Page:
All About Writing Prompt: Lady in the Park

Prompt 342

Ranger Percy took her duties seriously. She followed a routine that began with first light and ended well into the dark. It was a routine that most new mothers are accustomed to having:

Coffee,
Change the babies,
Feed the babies,
Out the dog,
In the dog,
Feed the dog,
Prepare for the charge of the babysitter,
Out the door,
Coffee.

She loved her job, creating a safe haven for those who needed to touch nature. Everyday, she followed the park’s trails looking for the beauty she could point out to others. Somedays the park was quiet, and those quiet days were filled with the sights of fawns, ground hogs, bald eagles, osprey. Other days were filled with activity, crowds surging to the river with their churches, earnestly baptizing rogue elements and bringing them back under the banner of the church, praying for the devil to be gone, and sharing an open barbecue with any who wandered near. Or perhaps it was the weddings that were held under the white picnic shelter where everything was new and clean, that fit into her fancy. Somedays the park was filled with rain and wind or snow that caused the gates to stay locked. On those days she poured extra coffee into herself and watched the antics of the deer under the picnic shelters. Safety first, she would think at the deer. Then she would smile at the idea that the deer were so well-trained they avoided the drifts and acted like tourists.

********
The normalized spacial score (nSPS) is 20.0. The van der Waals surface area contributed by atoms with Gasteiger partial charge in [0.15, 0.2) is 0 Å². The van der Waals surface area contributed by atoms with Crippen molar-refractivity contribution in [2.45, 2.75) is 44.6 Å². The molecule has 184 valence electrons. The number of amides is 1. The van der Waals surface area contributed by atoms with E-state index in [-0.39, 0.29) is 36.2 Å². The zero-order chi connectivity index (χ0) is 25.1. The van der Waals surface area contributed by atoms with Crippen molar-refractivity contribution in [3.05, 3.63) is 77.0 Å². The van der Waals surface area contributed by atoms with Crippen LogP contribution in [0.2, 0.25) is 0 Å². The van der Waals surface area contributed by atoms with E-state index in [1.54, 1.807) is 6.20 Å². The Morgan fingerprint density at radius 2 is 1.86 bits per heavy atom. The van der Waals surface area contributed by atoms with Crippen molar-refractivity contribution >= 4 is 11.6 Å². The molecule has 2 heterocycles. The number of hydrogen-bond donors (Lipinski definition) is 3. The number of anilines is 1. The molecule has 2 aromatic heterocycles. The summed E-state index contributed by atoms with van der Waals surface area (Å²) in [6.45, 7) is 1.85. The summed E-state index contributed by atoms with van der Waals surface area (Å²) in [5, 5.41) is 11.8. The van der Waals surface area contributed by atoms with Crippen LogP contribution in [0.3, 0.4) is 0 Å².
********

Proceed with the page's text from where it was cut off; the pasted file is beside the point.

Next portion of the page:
Logs washed up on the riverbank with the changing tides. Ranger Percy would wander among them along the beach selecting interesting driftwood from the boring logs. She saved them for a local woman who wandered through the park, talking to herself, who would paint them with scenes of fish underwater or goblins lurking and then leave them like a sacrifice to the wild. Percy would load them into her vehicle and put them on display at the Visitor’s Center.

Lunch,
Coffee,
Walk,
Second equipment check,
Drive the parking lots,
Return to office,
Read mail,
Call babysitter.

The windows of the Visitor Center filled with steam as the class on batiking for teenagers flowed on. She wandered over to the gift counter and rubbed the steam from the window, only to move rapidly out of the center to the walkway that led up and away from the building. Her homeless woman, the one she left the driftwood out for, knelt on the ground mumbling to herself. She had knife in one hand which she raised over her head and then plunged into a bundle of flannel.

“This for your heart.
This for your hands.
This for your feet
To travel to different lands.”

“Come, my dear, for
where you bleed, is here
in the present and a gift
To succeed. Travel through the smoke…”

Then she lifted the knife and held it over her head saluting the sky. A bag lay on sidewalk, close but not touching her.

“Are you okay, lady? I haven’t seen you around much. Is something wrong?” Slowly Percy moved toward the lady. She kept her handgun in its holster, preferring instead to calm her and keep her from injuring herself or another.